29. 29. © 2019 IMMUTA Noncompliance Has Serious Consequences
  30. 30. © 2019 IMMUTA ▪ Involves lots of analytical work ▪ “Meetings and memos” approach ▪ Increasing number of stakeholders and regulatory environments are now involved ▪ Not simple, and not fast! Compliance Takes Time
  31. 31. How are we addressing these problems today?
  32. 32. Passively.
  33. 33. © 2019 IMMUTA ❏ Time-Consuming Meetings ❏ Long Policy Memos ❏ Custom Permissions ❏ Varying Policies Per Database ❏ Creation of New Copies of Data to Satisfy Compliance or Privacy Concerns Traditional Signs of Passive Data Governance
  34. 34. © 2019 IMMUTA How long does it take between 1) when your organization collects data, and 2) when that data can be accessed and used? Is your approach to data governance passive? Ask yourself... A. Days B. Weeks C. Months
  35. 35. How can we move away from a passive approach to data governance?
  36. 36. Automated Data Governance.
  37. 37. © 2019 IMMUTA Automated data governance is the process of proactively applying rules on data to ensure compliance and drive data analytics. What Is Automated Data Governance?
  38. 38. 5 Pillars of Automated Data Governance
  39. 39. © 2019 IMMUTA 1. Any Tool 2. Any Data 3. No Copies 4. Any Level of Expertise 5. One Policy, In One Place 5 Pillars of Effective Automated Data Governance
  40. 40. Pillar 1 Any Tool
  41. 41. © 2019 IMMUTA Pillar 1: Any Tool ▪ Automated data governance must support any tool a data scientist or analyst uses, now or in the future ▪ Enables data science and analytics teams to use their tool of choice to access the data they need ▪ Avoids tool “lock in” for governance reasons ▪ Incentivizes governance for the long-term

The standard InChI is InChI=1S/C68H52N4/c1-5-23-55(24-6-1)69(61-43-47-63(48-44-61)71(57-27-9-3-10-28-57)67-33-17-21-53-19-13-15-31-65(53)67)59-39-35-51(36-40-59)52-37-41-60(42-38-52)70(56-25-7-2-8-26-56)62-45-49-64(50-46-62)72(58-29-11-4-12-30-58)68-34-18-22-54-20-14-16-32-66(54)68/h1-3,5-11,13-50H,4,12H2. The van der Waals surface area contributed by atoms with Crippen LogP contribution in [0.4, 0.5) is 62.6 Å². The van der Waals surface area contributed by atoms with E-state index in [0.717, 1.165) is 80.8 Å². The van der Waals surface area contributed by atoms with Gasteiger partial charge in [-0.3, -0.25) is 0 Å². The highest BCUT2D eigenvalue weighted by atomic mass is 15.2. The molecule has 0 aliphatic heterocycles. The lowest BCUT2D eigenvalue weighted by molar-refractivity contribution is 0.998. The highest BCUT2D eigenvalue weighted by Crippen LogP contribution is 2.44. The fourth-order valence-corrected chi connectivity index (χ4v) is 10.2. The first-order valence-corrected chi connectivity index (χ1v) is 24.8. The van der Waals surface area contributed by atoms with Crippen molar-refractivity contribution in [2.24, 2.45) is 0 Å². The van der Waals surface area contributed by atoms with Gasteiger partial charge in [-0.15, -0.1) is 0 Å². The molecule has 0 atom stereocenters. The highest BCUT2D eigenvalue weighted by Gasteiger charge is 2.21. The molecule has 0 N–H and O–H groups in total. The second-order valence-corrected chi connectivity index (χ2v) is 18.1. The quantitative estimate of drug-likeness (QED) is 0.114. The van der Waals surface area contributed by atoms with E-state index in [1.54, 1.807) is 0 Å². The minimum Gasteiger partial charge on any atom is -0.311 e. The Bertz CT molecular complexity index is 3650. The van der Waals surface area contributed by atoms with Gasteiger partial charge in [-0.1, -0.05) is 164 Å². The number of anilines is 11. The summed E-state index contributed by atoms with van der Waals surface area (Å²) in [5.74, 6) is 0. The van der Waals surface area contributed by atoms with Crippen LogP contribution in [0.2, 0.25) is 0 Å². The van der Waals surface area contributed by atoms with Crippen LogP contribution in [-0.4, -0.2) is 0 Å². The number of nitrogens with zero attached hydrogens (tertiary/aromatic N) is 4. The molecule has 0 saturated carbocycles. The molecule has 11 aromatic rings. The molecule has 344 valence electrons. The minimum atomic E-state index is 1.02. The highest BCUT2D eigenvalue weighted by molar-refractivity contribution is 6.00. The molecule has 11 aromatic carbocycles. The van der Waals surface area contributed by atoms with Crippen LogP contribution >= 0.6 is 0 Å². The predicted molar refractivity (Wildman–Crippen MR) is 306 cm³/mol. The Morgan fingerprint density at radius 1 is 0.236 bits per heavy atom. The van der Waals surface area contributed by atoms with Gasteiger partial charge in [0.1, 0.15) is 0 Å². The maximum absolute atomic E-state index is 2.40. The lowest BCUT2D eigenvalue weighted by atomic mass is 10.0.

42. 42. Pillar 2 Any Data
  43. 43. © 2019 IMMUTA Pillar 2: Any Data ▪ Must enable the use of ALL data, regardless of where it’s stored or the underlying storage technology ▪ Otherwise, leaves insights undiscovered or incentivizes non-compliance ▪ Flexibility is key to long-term governance efforts
  44. 44. Pillar 3 No Copies
  45. 45. © 2019 IMMUTA Pillar 3: No Copies ▪ A passive approach frequently relies on creating new copies of data, usually with sensitive identifiers removed or obscured - this can’t scale! ▪ Automated data governance requires direct access to the same live data across the organization ▪ Data must never be copied for governance purposes
  46. 46. Pillar 4 Any Level of Expertise
  47. 47. © 2019 IMMUTA Pillar 4: Any Level of Expertise ▪ Requires that anyone, with any level of expertise, can understand what rules are being applied to enterprise data ▪ Must empower both those with technical skill sets and those with privacy and compliance knowledge, so all teams can play a meaningful role controlling how data is used
  48. 48. Pillar 5 One Policy, In One Place
  49. 49. © 2019 IMMUTA Pillar 5: One Policy, In One Place ▪ Requires that data policies live in one central location, so they can be easily tracked, monitored ▪ Allows for standardization - and updates over time ▪ Key to long-term governance efforts
  50. 50. Your Roadmap for Automating Data Governance